Network Working Group                        D. Waitzman
Request for Comments:                            BBN STC
                                            1 April 1990

  A Standard for the Transmission of IP Datagrams on Avian Carriers

Status of this Memo

   This memo describes an experimental method for the encapsulation of IP datagrams in avian carriers. This specification is primarily useful in Metropolitan Area Networks. This is an experimental, not recommended standard. Distribution of this memo is unlimited.

Overview and Rational

   Avian carriers can provide high delay, low throughput, and low altitude service. The connection topology is limited to a single point-to-point path for each carrier, used with standard carriers, but many carriers can be used without significant interference with each other, outside of early spring. This is because of the 3D ether space available to the carriers, in contrast to the 1D ether used by IEEE802.3. The carriers have an intrinsic collision avoidance system, which increases availability. Unlike some network technologies, such as packet radio, communication is not limited to line-of-sight distance. Connection oriented service is available in some cities, usually based upon a central hub topology.

Frame Format

   The IP datagram is printed, on a small scroll of paper, in hexadecimal, with each octet separated by whitestuff and blackstuff. The scroll of paper is wrapped around one leg of the avian carrier. A band of duct tape is used to secure the datagram's edges. The bandwidth is limited to the leg length. The MTU is variable, and paradoxically, generally increases with increased carrier age. A typical MTU is 256 milligrams. Some datagram padding may be needed.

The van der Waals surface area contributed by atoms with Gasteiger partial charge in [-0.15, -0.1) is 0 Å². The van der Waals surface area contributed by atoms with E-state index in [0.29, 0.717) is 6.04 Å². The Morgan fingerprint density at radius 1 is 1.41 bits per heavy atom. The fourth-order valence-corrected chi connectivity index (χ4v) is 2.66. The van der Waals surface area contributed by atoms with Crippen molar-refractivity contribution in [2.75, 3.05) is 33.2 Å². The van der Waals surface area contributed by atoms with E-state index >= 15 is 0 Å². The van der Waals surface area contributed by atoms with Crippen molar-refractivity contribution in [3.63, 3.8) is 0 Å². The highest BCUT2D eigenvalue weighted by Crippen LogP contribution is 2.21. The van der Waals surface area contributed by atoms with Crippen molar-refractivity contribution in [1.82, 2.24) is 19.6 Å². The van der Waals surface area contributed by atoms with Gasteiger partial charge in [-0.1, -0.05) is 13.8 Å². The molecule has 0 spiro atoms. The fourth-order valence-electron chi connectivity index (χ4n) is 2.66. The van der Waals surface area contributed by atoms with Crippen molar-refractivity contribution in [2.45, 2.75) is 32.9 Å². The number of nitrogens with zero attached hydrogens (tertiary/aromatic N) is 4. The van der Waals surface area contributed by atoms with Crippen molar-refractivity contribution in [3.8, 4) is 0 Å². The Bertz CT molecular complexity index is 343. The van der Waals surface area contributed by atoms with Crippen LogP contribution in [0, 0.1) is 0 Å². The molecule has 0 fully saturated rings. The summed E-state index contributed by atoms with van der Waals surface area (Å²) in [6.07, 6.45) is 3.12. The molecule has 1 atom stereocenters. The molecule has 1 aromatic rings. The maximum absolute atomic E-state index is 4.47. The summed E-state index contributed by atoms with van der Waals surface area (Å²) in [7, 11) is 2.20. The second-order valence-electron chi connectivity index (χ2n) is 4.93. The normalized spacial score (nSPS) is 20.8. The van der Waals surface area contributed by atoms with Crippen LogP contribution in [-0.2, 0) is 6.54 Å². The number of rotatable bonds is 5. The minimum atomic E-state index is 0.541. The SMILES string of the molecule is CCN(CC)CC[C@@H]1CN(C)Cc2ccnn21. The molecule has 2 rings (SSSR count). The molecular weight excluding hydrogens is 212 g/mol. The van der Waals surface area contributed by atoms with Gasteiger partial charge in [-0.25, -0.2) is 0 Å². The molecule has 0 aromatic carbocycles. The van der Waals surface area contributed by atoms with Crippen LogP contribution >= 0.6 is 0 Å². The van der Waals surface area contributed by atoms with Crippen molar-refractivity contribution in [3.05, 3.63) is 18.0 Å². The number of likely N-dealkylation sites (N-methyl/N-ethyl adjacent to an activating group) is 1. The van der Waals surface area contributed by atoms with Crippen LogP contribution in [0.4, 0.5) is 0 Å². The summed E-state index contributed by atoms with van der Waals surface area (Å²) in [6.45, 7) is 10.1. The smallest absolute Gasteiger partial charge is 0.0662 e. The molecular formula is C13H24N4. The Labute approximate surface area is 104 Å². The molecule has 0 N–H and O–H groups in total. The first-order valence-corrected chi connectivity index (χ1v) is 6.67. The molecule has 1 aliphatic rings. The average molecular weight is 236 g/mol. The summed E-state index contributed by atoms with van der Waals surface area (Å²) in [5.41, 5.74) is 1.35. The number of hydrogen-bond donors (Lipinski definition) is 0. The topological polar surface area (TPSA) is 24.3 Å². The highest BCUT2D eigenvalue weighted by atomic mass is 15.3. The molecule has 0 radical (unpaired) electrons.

Upon receipt, the duct tape is removed and the paper copy of the datagram is optically scanned into a electronically transmittable form.

Discussion

   Multiple types of service can be provided with a prioritized pecking order. An additional property is built-in worm detection and eradication. Because IP only guarantees best effort delivery, loss of a carrier can be tolerated. With time, the carriers are self-regenerating. While broadcasting is not specified, storms can cause data loss. There is persistent delivery retry, until the carrier drops. Audit trails are automatically generated, and can often be found on logs and cable trays.